The Rione Sanità, a popular Neapolitan neighbourhood at the foot of the Capodimonte hill, is experiencing a phase of social, cultural and touristic rebirth. Today, when we talk about Sanità, of its wonders and its contrasts, we talk about a “city within a city”, where you can visit the catacombs of San Gennaro, San Gaudioso and San Severo, the Palazzo dello Spagnuolo and Palazzo Sanfelice, the Fontanelle cemetery, the basilica of Santa Maria della Sanità and the street art that paints the walls.
Now there’s the Ipogeo dei Cristallini, a new archaeological site of exceptional value: as you descent eleven metres below ground, you’re immersed in an underground world with four sepulchres dug into the tuff rich in decorations, stuccos, frescoes, bas-reliefs, brightly coloured trompe l’oeil and over 700 artefacts discovered in 1889 by the Baron of Donato, conserved by the Martuscelli family with the Superintendency and now exhibited at the MANN, the National Archaeological Museum of Naples.
A beautiful story that dates back 2300 years. Returning to the surface, among the alleys of the Rione Sanità there are other traditions, such as those of the two “Ciros”, Oliva and Scognamillo, which in the savoury and sweet offer delicious reasons to go this far from the centre, because after all Piazza Cavour is only a few steps away. With only thirty years of age and in the fourth generation of pizza makers, Ciro Oliva bakes his gourmet pizza made with a slow leavening dough and topped with exquisite oil, tomato and mozzarella, which honours the fame of the family pizzeria Concettina ai Tre Santi.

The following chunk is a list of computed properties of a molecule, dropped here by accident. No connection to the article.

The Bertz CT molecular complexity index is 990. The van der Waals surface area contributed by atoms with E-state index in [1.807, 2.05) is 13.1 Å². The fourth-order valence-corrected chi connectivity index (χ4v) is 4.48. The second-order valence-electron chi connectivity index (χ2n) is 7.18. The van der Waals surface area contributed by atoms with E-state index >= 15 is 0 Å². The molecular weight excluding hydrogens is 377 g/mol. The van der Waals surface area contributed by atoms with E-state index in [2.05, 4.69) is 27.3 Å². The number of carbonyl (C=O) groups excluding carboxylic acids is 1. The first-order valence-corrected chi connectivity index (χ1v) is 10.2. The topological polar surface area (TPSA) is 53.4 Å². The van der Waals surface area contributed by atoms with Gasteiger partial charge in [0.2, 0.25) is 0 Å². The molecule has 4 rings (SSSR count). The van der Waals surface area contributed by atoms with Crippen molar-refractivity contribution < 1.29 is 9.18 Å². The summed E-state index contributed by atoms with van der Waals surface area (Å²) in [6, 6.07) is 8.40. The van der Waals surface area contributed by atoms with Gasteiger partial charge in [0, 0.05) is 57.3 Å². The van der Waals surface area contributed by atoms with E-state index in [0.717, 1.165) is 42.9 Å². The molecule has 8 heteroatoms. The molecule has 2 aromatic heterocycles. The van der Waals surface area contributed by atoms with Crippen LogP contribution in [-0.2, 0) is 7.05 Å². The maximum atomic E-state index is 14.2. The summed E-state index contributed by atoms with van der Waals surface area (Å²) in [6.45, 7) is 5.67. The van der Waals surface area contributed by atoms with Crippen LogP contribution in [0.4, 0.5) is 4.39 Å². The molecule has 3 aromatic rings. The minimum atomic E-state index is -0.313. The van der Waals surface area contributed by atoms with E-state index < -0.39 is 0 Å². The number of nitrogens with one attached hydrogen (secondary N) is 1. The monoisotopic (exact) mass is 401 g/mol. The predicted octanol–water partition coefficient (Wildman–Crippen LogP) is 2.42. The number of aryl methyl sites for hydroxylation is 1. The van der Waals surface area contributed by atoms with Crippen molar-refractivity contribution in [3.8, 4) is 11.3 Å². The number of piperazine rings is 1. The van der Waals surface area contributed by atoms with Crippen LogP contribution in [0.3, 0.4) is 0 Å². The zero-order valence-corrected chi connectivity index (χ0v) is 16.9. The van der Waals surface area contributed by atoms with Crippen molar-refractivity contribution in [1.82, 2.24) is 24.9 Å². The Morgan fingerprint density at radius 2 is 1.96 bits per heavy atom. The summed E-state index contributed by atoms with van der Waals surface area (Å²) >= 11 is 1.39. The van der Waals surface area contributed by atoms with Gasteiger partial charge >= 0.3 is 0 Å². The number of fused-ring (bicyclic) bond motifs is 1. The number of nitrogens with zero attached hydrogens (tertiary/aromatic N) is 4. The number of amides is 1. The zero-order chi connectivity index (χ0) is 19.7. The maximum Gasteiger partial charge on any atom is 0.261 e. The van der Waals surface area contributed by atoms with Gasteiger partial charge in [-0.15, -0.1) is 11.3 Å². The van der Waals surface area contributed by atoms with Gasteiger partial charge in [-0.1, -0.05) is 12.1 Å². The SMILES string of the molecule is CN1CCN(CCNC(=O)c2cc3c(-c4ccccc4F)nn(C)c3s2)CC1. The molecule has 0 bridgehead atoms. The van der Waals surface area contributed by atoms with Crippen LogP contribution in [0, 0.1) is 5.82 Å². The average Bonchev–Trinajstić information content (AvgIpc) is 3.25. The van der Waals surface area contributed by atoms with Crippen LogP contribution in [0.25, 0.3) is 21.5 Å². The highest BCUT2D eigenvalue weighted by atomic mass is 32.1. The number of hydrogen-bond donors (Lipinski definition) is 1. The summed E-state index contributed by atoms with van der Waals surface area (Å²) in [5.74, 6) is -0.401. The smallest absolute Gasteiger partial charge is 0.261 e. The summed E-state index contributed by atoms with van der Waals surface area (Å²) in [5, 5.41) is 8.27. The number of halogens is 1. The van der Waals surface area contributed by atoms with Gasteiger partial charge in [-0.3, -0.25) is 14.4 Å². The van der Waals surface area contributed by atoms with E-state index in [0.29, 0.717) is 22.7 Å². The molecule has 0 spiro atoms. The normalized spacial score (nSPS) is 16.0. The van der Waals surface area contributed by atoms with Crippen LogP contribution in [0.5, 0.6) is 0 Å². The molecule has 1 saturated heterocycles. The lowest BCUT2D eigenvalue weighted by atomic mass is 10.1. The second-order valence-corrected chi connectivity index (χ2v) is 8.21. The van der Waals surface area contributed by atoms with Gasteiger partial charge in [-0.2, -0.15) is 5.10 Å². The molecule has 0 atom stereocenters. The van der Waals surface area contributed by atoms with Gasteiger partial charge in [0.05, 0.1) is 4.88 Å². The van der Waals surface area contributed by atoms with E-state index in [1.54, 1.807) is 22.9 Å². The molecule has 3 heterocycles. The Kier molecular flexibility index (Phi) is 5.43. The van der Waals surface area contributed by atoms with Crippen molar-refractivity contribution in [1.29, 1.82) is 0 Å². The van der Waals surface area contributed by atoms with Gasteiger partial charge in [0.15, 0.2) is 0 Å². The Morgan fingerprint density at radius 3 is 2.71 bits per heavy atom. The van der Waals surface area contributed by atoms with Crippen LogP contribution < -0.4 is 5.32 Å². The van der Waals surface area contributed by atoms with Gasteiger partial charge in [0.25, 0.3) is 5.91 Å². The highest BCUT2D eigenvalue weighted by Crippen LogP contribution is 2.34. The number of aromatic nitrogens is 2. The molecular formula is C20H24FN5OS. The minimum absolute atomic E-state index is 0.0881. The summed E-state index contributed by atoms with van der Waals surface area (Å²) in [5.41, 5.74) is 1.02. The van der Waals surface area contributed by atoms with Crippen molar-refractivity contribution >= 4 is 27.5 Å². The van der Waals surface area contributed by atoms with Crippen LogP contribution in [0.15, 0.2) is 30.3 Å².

There is also a queue in front of the pastry shop opened in 1920 by Papele (Raffaele Scognamillo) and Puppnella (Giuseppina Evangelista) – hence the name Poppella – with their wonderful invention of the “fiocco di neve”: a soft pastry brioche filled with cream and covered with a “snowfall” of icing sugar. The recipe is top secret.
In this district, which has also made a comeback with the film Nostalgia by Mario Martone, and reviewed with interest by the New York Times, reservations can be made a room at Casa D’Anna ai Cristallini, an elegant bed and breakfast next to the Ipogeo dei Cristallini, delightfully managed by Alessandra Calise Martuscelli.The lounges and terraces are enveloped in southern light and classical music.